The lack of rights regarding women's jobs could be because of the absence of education provided to Renaissance girls. In the book Women of the Renaissance, author Theresa Huntley explains that "Few young girls attended elementary school. Girls did not advance far in the education system, and they were not allowed to
Choosing a career is one of the most important decisions you will make in your life however for Marilyn, her dream of becoming a doctor was not supported. In almost every upper level course she took in high school, Marilyn was the only girl. The boys harassed her and made her feel unwelcome. She also wanted to take a shop class however she was put into home ec instead. These boundaries that kept Marilyn
Women have not always been as respected in society as they are now. In early America, women were banned from participating in most parts of society and their lives were mainly controlled by their fathers and husbands. While the women’s rights movement can be tracked as far back as 1850 is wasn’t until the early 1960s that the movement focused primarily on social inequality. (“Women’s Rights”, March 25 2013) This movement, also known as the Women’s Liberation Movement “aimed to dismantle traditional attitudes towards sexuality, family and reproductive rights, while also raising awareness of sexual harassment and violence. It also fought to end discrimination against women in the workplace and other sectors of American society.” (“Women’s Rights”,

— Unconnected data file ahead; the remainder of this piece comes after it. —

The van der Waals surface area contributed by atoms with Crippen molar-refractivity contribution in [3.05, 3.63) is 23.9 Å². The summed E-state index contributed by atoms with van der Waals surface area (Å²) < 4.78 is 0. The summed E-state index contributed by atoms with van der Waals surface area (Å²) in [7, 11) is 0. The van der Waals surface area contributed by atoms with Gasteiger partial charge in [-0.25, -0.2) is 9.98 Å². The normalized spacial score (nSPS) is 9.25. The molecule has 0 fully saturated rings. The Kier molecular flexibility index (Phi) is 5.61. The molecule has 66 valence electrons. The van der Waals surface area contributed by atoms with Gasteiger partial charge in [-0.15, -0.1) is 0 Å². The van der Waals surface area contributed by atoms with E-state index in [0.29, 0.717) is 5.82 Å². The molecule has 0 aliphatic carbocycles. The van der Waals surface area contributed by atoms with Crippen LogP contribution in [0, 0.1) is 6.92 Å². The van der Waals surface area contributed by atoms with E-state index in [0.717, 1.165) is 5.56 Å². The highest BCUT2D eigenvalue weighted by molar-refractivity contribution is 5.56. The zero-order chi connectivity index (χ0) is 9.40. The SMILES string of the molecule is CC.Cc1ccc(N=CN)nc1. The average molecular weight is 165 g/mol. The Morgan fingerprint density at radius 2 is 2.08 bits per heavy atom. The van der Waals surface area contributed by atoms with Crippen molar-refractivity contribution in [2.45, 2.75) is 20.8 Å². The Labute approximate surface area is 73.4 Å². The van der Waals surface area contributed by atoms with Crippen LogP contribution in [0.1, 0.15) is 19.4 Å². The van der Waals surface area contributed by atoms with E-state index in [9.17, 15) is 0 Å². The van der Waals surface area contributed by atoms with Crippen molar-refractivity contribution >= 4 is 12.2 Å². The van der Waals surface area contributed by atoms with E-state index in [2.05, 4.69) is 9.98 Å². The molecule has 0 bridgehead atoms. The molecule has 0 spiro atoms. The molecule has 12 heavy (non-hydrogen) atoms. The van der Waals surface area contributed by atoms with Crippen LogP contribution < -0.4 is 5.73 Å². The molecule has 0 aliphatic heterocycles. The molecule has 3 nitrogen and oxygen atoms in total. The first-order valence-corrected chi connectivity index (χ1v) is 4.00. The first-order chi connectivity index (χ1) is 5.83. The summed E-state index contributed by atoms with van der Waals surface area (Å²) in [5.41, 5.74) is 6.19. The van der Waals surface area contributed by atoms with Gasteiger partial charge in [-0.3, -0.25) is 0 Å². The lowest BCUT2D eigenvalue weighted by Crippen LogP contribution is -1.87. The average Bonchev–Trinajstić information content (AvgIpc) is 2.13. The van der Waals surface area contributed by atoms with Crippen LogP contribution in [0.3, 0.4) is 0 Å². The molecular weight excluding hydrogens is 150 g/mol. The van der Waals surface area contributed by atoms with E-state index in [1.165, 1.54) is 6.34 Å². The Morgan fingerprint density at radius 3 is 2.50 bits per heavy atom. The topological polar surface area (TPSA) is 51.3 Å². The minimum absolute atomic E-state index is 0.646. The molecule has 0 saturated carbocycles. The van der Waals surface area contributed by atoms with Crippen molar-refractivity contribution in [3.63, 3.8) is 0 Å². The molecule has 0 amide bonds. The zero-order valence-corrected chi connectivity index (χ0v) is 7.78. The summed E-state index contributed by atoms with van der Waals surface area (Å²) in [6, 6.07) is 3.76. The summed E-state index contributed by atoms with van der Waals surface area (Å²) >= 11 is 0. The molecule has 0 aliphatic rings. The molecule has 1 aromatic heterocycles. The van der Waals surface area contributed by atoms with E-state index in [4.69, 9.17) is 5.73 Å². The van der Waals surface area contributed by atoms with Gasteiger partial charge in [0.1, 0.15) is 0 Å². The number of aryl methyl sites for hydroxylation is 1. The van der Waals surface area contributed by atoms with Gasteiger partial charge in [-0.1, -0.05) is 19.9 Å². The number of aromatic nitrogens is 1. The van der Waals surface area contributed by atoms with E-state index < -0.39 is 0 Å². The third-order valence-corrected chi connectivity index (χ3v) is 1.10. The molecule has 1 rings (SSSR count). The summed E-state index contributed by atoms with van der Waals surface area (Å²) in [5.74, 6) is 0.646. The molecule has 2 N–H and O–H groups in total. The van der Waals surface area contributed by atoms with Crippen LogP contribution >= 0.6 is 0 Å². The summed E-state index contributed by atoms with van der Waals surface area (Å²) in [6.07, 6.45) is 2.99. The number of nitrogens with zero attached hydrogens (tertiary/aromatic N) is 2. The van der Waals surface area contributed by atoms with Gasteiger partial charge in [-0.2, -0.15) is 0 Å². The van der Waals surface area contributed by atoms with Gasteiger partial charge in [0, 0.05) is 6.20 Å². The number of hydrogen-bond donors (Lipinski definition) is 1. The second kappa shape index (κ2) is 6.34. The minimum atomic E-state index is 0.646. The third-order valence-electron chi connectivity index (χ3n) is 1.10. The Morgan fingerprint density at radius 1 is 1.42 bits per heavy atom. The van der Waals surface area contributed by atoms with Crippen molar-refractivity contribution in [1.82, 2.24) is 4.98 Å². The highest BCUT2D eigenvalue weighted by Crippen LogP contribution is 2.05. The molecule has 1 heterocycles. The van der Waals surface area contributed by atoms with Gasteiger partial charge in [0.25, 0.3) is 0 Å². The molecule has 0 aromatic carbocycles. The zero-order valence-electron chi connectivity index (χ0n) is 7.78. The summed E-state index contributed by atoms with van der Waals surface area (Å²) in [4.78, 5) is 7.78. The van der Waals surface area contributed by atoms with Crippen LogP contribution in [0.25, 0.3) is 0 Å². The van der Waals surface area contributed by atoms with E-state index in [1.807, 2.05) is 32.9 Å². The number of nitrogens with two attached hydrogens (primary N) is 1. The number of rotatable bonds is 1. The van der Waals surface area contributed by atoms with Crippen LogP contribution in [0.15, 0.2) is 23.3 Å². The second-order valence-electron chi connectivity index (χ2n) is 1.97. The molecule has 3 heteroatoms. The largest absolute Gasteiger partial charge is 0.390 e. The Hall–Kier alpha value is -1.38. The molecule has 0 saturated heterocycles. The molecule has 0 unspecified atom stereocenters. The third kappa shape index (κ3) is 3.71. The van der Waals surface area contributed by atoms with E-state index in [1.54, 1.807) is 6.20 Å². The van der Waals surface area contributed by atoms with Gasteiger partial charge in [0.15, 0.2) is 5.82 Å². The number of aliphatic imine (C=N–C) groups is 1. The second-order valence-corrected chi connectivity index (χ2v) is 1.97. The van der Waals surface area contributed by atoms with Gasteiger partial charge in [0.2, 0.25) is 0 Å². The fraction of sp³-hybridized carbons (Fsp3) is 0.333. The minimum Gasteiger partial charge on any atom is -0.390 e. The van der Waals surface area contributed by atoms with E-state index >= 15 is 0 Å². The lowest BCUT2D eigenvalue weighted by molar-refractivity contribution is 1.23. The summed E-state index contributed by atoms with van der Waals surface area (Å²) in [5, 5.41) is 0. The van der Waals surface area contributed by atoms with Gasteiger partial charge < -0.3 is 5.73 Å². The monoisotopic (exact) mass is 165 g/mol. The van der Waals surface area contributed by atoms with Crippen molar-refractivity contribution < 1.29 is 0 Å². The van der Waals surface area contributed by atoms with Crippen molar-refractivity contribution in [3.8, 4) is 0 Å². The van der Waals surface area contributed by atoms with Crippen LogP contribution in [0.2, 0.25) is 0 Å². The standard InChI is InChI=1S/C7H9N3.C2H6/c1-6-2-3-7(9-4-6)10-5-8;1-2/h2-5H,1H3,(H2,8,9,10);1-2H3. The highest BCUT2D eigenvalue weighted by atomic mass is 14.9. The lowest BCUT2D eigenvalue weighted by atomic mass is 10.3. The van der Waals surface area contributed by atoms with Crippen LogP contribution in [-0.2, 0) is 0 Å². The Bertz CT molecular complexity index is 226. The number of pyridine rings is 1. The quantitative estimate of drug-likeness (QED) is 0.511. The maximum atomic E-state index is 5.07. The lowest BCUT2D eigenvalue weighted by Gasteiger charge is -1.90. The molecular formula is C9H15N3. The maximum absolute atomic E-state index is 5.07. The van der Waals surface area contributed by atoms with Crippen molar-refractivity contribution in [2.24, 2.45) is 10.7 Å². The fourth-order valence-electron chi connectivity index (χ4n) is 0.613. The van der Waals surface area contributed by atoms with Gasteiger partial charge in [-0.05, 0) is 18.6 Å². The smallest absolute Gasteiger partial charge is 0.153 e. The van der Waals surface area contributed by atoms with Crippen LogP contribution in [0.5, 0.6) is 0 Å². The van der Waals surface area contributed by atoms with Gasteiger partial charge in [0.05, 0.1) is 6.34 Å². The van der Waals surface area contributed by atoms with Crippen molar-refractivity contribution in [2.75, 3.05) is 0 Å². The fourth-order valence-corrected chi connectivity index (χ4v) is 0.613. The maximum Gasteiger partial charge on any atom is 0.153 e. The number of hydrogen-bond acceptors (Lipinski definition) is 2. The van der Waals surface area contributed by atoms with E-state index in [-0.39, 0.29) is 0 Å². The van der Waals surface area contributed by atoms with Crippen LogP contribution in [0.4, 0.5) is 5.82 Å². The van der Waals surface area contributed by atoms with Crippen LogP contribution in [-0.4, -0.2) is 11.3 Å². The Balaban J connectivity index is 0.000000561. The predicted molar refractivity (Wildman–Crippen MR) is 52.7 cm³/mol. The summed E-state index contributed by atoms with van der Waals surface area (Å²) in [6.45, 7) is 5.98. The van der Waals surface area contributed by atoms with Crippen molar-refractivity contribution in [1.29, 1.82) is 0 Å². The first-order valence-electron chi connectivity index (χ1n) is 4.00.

Women were getting more fair opportunities in the job world, but this happened very slowly because women still were discouraged from jobs. “Women were still actively discouraged from seeking higher education in many places and were not allowed in some schools. When they could go to school it was rarely for professional degrees.” (Beach). Women did not have any rights to education similarly like they didn’t have any with jobs. “An important corrective to a male-centered vision of the Great Depression is to note that while men 's employment rates declined during the period, women 's employment rates actually rose.
As slaves, women were supposed to give birth to as many children as possible because in the future their children would work as slaves and would become cheap labor. Women were aware of these procedures and, that is why, they were reluctant to have more children. What is more, they did not know how to prepare a child for the injustice based solely on their skin color. That is why, some researchers state that a black woman`s motherhood was profoundly shattered and “needless to say, her power as matriarch is drastically limited by the bonds of racism, sexism, and poverty” (Rich, 1976: 204). In juxtaposition with this view, Barbara Hill Rigney argues that Sethe’s role as a mother is diminished because of slavery “the Great Mother, the giver of both life and wisdom, who is nommo, the creative potential and the sacred aspect of nature itself.